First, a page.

What I learned from last night's #blogchat
Monday, March 23, 2009
One of the themes I heard last week during SXSWi was that people didn't necessarily want more social tools, they wanted better ways to organize the available information. If you've read this blog for the last few months, you know I was a big fan of the ability of Plurk to allow threaded conversations, and the 'Plurkshops' that resulted. Of course the problem was, as Twitter corrected their instability issues last summer, many people that had tried out Plurk, left the site to return to Twitter. And I was among them. But while Twitter has a much larger community, the format makes it more difficult to organize tweets and track an ongoing conversation.
Yet recently, users have started getting smarter about organizing conversations around hashtags. I believe this was started by @prsarahevans with #journchat and a few others have started. As I've been wrapping up my PPT decks for this week's blogging webinars for Marketing Profs, I've had several blogging questions bouncing around inside my head. Last night I decided to ask Twitter if everyone thought that personal bloggers did a better job of connecting with their readers than company bloggers do. And as an experiment (and way to later track any replies), I added the #blogchat hashtag to my question.
What resulted was a very vibrant and informative conversation for the next 2+ hours about company blogging and how companies can better use blogs to connect with their readers. It was fascinating, and due to the #blogchat hashtag, the conversation was better organized. And it was interesting to watch how the participants helped each other, members such as @conniereece were telling others how to follow the conversation, and how to properly mark their replies.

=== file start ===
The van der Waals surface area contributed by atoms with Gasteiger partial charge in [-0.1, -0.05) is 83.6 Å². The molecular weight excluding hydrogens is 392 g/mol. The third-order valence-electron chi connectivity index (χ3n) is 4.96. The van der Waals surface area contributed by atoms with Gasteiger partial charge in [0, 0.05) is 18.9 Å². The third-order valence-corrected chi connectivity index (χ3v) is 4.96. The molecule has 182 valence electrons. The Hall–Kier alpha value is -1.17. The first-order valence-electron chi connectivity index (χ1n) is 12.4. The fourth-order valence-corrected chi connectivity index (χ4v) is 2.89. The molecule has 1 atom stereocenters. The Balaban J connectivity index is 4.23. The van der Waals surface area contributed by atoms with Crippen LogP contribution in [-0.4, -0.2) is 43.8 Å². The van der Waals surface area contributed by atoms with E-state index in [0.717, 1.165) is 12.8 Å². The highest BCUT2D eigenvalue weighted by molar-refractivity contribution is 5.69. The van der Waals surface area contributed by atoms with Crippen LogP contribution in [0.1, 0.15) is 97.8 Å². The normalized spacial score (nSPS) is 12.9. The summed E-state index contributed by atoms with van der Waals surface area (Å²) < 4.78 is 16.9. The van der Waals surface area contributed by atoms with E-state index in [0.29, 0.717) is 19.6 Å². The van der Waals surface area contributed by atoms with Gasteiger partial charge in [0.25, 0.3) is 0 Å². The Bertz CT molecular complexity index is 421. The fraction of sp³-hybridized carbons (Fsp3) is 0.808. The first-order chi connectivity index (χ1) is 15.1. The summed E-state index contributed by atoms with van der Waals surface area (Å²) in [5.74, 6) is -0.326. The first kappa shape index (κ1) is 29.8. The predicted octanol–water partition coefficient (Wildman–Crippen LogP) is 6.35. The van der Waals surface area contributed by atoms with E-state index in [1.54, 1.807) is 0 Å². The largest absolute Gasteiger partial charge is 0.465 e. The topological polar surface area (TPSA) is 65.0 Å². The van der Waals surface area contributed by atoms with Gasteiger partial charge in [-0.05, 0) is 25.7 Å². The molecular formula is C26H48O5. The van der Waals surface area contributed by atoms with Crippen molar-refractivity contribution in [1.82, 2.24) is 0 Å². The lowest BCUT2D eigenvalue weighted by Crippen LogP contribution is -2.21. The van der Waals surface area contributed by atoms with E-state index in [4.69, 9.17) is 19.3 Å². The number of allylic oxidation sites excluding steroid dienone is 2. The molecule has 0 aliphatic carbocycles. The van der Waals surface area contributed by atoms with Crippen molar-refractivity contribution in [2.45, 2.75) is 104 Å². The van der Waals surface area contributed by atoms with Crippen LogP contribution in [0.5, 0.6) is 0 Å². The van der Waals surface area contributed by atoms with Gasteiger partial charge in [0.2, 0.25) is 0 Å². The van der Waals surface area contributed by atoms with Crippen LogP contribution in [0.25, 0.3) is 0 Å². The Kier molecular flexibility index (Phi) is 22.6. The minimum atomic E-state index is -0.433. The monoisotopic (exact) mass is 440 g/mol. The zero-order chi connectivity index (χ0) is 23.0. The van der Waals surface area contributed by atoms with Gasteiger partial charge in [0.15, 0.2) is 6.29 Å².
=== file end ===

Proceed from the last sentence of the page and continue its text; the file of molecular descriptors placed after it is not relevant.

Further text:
And yet one of the overarching themes of the conversation, was how companies can create value for their readers, via their blog. I was thinking about this as the conversation unfolded, because at one point I told myself that 'I need to make sure I am following everyone that's participating in this chat'. And I did, I followed about a dozen people during #blogchat, and was actually disappointed to find that I was already following most of the participants. On the flipside, I picked up about 30 new followers in the 2+ hours that #blogchat lasted. I'm sure others were doing the same thing, we were all creating value for each other, and we were cultivating and growing our own personal Twitter networks, as a result.
As I said, last night's #blogchat was purely sponetaneous, I simply added a #blogchat hashtag to a question, and it snowballed from there. At one point last night the #blogchat topic was the 4th most popular on Twitter. You can check out the conversation here. This has also gotten me thinking about how I'd love to see other people hosting similar #chats around other topics. I think we'll see more of this moving forward, and I think that's a good thing.
So thanks to everyone that joined us for last night's first #blogchat! We'll do it again next Sunday night at 8 pm CST.
posted by Mack Collier @ 8:47 AM,
- At 9:34 AM, Jenn @ Frugal Upstate said...
Sounds like I missed a great conversation-I've marked my calendar for next Sunday though.
A great resource for following a # discussion like that is tweetchat. You sign into a "room" (basically give the #) and then you come to a twitter type screen where you only see the tweets with that hashtag (even if you don't follow the senders) and any tweet you type in at the top is automatically marked with that hashtag (so you don't forget to!)
I use that frequently at conferences where I am tweeting out notes-I'll leave twitter itself open in another tab to track general conversation as well.
See you next Sun!
- At 8:14 AM, Durward Sobek said...
You really have good skills and experience of conversation appropriately and this learning with interest shows.
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